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As a follow-up to How does the pressurized suspension of the Hyperloop not affect the tube pressure?, I believe (though I can't find where I read it now) that the Virgin Hyperloop One implementation will use magnetic levitation rather than air pressure. While the FAQ there has a "Speed, Propulsion/Levitation, Energy" category, it doesn't seem to address levitation explicitly.

Question: Does the Hyperloop One indeed use magnetic levitation, and does the primary levitation force require constant flow of electrical current (vs permanent magnets on both sides), and if so, would that be through copper, or through superconducting windings?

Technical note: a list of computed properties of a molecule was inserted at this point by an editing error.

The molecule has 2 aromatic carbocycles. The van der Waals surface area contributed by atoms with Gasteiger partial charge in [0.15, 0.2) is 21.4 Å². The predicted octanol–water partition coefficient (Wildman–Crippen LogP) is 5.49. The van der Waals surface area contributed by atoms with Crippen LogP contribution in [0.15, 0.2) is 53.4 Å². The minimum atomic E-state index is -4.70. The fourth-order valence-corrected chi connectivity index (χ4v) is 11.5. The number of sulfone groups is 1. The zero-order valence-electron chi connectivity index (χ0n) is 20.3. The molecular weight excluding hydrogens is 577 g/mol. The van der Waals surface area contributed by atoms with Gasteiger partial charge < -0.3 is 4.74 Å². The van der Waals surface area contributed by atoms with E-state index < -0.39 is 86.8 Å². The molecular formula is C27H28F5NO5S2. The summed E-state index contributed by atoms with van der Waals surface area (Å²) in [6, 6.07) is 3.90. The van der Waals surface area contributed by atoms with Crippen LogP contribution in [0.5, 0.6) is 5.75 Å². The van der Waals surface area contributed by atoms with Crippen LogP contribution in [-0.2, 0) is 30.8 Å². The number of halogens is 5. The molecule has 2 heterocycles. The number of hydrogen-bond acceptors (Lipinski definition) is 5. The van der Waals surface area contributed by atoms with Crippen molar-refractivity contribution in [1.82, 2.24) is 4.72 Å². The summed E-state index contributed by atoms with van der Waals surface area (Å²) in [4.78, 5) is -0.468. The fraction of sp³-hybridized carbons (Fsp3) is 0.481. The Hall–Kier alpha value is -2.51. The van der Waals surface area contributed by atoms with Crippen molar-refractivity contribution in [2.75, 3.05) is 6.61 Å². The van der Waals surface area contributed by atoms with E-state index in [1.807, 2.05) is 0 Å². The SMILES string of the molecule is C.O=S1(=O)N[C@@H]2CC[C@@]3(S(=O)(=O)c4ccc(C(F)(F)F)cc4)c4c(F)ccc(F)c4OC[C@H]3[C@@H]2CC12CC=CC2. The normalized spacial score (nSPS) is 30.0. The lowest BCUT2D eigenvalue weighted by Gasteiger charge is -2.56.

edit 1: to the first part of the question; yes it does indeed use magnetic levitation, see the YouTube video also shown here.

edit 2: You've earned the "Tumbleweed" badge (Asked a question with zero score, no answers, no comments, and low views for a week) for "Does the Hyperloop One suspension require constant current through copper windings?"

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  • $\begingroup$ It definitely requires suspension of disbelief. $\endgroup$ – Chris Johns Jun 23 '18 at 20:19

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